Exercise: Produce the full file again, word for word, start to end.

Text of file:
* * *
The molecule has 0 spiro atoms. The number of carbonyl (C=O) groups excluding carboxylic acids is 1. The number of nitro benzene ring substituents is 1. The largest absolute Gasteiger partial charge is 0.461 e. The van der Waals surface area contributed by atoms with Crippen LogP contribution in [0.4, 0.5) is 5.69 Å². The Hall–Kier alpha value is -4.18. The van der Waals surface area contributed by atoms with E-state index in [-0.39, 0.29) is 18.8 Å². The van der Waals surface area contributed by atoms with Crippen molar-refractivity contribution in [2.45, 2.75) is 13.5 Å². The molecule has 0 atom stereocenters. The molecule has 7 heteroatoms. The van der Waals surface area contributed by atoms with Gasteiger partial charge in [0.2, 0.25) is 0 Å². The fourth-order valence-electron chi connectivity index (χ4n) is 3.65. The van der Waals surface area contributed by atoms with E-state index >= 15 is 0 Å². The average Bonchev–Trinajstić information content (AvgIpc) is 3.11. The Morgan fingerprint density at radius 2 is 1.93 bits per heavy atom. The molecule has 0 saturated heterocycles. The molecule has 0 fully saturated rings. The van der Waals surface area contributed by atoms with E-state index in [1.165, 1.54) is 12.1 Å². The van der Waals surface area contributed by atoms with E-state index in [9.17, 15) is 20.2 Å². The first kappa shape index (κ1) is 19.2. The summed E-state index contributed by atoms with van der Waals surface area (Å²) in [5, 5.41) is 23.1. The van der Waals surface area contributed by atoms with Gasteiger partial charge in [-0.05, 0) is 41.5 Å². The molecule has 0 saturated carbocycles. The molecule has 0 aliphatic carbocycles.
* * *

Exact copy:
The molecule has 0 spiro atoms. The number of carbonyl (C=O) groups excluding carboxylic acids is 1. The number of nitro benzene ring substituents is 1. The largest absolute Gasteiger partial charge is 0.461 e. The van der Waals surface area contributed by atoms with Crippen LogP contribution in [0.4, 0.5) is 5.69 Å². The Hall–Kier alpha value is -4.18. The van der Waals surface area contributed by atoms with E-state index in [-0.39, 0.29) is 18.8 Å². The van der Waals surface area contributed by atoms with Crippen molar-refractivity contribution in [2.45, 2.75) is 13.5 Å². The molecule has 0 atom stereocenters. The molecule has 7 heteroatoms. The van der Waals surface area contributed by atoms with Gasteiger partial charge in [0.2, 0.25) is 0 Å². The fourth-order valence-electron chi connectivity index (χ4n) is 3.65. The van der Waals surface area contributed by atoms with E-state index >= 15 is 0 Å². The average Bonchev–Trinajstić information content (AvgIpc) is 3.11. The Morgan fingerprint density at radius 2 is 1.93 bits per heavy atom. The molecule has 0 saturated heterocycles. The molecule has 0 fully saturated rings. The van der Waals surface area contributed by atoms with E-state index in [1.165, 1.54) is 12.1 Å². The van der Waals surface area contributed by atoms with E-state index in [9.17, 15) is 20.2 Å². The first kappa shape index (κ1) is 19.2. The summed E-state index contributed by atoms with van der Waals surface area (Å²) in [5, 5.41) is 23.1. The van der Waals surface area contributed by atoms with Gasteiger partial charge in [-0.05, 0) is 41.5 Å². The molecule has 0 saturated carbocycles. The molecule has 0 aliphatic carbocycles.